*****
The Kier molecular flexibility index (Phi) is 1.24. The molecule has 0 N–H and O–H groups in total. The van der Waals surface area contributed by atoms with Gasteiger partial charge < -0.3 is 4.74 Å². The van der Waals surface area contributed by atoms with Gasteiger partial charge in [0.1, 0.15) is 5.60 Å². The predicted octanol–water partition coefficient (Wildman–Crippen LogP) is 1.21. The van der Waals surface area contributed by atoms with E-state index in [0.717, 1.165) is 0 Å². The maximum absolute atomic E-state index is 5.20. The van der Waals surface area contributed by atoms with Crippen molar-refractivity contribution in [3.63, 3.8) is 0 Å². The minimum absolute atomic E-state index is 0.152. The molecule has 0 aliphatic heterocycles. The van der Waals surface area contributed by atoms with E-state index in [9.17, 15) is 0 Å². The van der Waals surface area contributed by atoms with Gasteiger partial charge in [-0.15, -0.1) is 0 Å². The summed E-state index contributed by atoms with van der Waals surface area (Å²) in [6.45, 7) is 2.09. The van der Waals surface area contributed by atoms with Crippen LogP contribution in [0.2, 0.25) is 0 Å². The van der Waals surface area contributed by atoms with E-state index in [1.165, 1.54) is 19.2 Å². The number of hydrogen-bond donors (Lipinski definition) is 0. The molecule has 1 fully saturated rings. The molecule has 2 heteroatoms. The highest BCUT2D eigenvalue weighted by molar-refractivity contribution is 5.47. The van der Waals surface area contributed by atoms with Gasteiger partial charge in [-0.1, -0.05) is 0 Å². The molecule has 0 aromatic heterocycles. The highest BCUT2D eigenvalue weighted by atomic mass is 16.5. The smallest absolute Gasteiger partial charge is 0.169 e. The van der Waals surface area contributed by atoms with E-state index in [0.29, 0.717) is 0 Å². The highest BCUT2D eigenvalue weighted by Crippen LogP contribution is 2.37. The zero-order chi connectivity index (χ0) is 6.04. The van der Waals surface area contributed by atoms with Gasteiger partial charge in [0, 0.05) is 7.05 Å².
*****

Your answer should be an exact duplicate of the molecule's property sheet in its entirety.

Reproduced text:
The Kier molecular flexibility index (Phi) is 1.24. The molecule has 0 N–H and O–H groups in total. The van der Waals surface area contributed by atoms with Gasteiger partial charge < -0.3 is 4.74 Å². The van der Waals surface area contributed by atoms with Gasteiger partial charge in [0.1, 0.15) is 5.60 Å². The predicted octanol–water partition coefficient (Wildman–Crippen LogP) is 1.21. The van der Waals surface area contributed by atoms with E-state index in [0.717, 1.165) is 0 Å². The maximum absolute atomic E-state index is 5.20. The van der Waals surface area contributed by atoms with Crippen molar-refractivity contribution in [3.63, 3.8) is 0 Å². The minimum absolute atomic E-state index is 0.152. The molecule has 0 aliphatic heterocycles. The van der Waals surface area contributed by atoms with E-state index in [9.17, 15) is 0 Å². The van der Waals surface area contributed by atoms with Gasteiger partial charge in [-0.15, -0.1) is 0 Å². The summed E-state index contributed by atoms with van der Waals surface area (Å²) in [6.45, 7) is 2.09. The van der Waals surface area contributed by atoms with Crippen LogP contribution in [0.2, 0.25) is 0 Å². The van der Waals surface area contributed by atoms with E-state index in [1.165, 1.54) is 19.2 Å². The number of hydrogen-bond donors (Lipinski definition) is 0. The molecule has 1 fully saturated rings. The molecule has 2 heteroatoms. The highest BCUT2D eigenvalue weighted by molar-refractivity contribution is 5.47. The van der Waals surface area contributed by atoms with Gasteiger partial charge in [-0.1, -0.05) is 0 Å². The molecule has 0 aromatic heterocycles. The highest BCUT2D eigenvalue weighted by atomic mass is 16.5. The smallest absolute Gasteiger partial charge is 0.169 e. The van der Waals surface area contributed by atoms with E-state index in [0.29, 0.717) is 0 Å². The highest BCUT2D eigenvalue weighted by Crippen LogP contribution is 2.37. The zero-order chi connectivity index (χ0) is 6.04. The van der Waals surface area contributed by atoms with Gasteiger partial charge in [0, 0.05) is 7.05 Å².